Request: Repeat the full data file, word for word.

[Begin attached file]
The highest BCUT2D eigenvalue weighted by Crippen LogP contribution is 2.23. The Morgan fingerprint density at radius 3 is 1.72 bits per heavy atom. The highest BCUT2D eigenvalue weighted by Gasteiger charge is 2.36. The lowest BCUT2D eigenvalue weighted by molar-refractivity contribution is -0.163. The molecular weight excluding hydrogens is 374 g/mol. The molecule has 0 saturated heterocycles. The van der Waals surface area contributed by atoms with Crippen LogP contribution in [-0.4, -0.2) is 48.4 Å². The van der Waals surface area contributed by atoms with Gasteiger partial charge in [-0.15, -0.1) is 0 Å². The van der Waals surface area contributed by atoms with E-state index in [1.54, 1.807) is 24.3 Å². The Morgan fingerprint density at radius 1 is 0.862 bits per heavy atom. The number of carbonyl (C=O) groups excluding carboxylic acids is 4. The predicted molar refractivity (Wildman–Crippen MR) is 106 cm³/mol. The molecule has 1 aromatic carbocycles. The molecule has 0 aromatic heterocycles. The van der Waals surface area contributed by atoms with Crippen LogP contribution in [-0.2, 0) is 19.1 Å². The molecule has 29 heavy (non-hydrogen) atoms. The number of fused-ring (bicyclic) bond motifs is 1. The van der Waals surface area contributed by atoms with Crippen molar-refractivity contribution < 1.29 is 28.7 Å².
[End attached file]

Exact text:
The highest BCUT2D eigenvalue weighted by Crippen LogP contribution is 2.23. The Morgan fingerprint density at radius 3 is 1.72 bits per heavy atom. The highest BCUT2D eigenvalue weighted by Gasteiger charge is 2.36. The lowest BCUT2D eigenvalue weighted by molar-refractivity contribution is -0.163. The molecular weight excluding hydrogens is 374 g/mol. The molecule has 0 saturated heterocycles. The van der Waals surface area contributed by atoms with Crippen LogP contribution in [-0.4, -0.2) is 48.4 Å². The van der Waals surface area contributed by atoms with Gasteiger partial charge in [-0.15, -0.1) is 0 Å². The van der Waals surface area contributed by atoms with E-state index in [1.54, 1.807) is 24.3 Å². The Morgan fingerprint density at radius 1 is 0.862 bits per heavy atom. The number of carbonyl (C=O) groups excluding carboxylic acids is 4. The predicted molar refractivity (Wildman–Crippen MR) is 106 cm³/mol. The molecule has 1 aromatic carbocycles. The molecule has 0 aromatic heterocycles. The van der Waals surface area contributed by atoms with Crippen LogP contribution in [-0.2, 0) is 19.1 Å². The molecule has 29 heavy (non-hydrogen) atoms. The number of fused-ring (bicyclic) bond motifs is 1. The van der Waals surface area contributed by atoms with Crippen molar-refractivity contribution < 1.29 is 28.7 Å².